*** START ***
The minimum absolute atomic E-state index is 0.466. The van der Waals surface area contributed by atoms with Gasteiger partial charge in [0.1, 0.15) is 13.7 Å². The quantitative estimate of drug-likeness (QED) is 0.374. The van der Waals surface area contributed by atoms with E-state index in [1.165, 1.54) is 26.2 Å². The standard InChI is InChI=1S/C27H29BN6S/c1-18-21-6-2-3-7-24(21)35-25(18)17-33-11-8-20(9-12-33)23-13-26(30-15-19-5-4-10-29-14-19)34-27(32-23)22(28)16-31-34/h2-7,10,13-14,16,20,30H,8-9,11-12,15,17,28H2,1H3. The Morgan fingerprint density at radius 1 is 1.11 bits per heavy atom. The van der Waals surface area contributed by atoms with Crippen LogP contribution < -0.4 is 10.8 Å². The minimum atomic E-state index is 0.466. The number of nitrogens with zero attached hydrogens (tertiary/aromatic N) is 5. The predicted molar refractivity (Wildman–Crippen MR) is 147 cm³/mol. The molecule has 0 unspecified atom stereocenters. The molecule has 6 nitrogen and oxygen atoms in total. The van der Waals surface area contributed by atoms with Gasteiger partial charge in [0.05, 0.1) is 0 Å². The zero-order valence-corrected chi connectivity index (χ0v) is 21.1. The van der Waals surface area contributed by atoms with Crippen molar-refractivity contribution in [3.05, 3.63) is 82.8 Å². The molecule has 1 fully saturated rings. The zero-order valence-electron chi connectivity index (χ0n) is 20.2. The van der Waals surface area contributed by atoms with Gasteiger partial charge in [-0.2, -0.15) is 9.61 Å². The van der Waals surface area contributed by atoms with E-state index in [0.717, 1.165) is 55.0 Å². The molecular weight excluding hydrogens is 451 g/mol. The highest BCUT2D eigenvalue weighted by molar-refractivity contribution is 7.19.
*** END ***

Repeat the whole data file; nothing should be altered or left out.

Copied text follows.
The minimum absolute atomic E-state index is 0.466. The van der Waals surface area contributed by atoms with Gasteiger partial charge in [0.1, 0.15) is 13.7 Å². The quantitative estimate of drug-likeness (QED) is 0.374. The van der Waals surface area contributed by atoms with E-state index in [1.165, 1.54) is 26.2 Å². The standard InChI is InChI=1S/C27H29BN6S/c1-18-21-6-2-3-7-24(21)35-25(18)17-33-11-8-20(9-12-33)23-13-26(30-15-19-5-4-10-29-14-19)34-27(32-23)22(28)16-31-34/h2-7,10,13-14,16,20,30H,8-9,11-12,15,17,28H2,1H3. The Morgan fingerprint density at radius 1 is 1.11 bits per heavy atom. The van der Waals surface area contributed by atoms with Crippen LogP contribution < -0.4 is 10.8 Å². The minimum atomic E-state index is 0.466. The number of nitrogens with zero attached hydrogens (tertiary/aromatic N) is 5. The predicted molar refractivity (Wildman–Crippen MR) is 147 cm³/mol. The molecule has 0 unspecified atom stereocenters. The molecule has 6 nitrogen and oxygen atoms in total. The van der Waals surface area contributed by atoms with Gasteiger partial charge in [0.05, 0.1) is 0 Å². The zero-order valence-corrected chi connectivity index (χ0v) is 21.1. The van der Waals surface area contributed by atoms with Crippen molar-refractivity contribution in [3.05, 3.63) is 82.8 Å². The molecule has 1 fully saturated rings. The zero-order valence-electron chi connectivity index (χ0n) is 20.2. The van der Waals surface area contributed by atoms with Gasteiger partial charge in [-0.2, -0.15) is 9.61 Å². The van der Waals surface area contributed by atoms with E-state index in [0.717, 1.165) is 55.0 Å². The molecular weight excluding hydrogens is 451 g/mol. The highest BCUT2D eigenvalue weighted by molar-refractivity contribution is 7.19.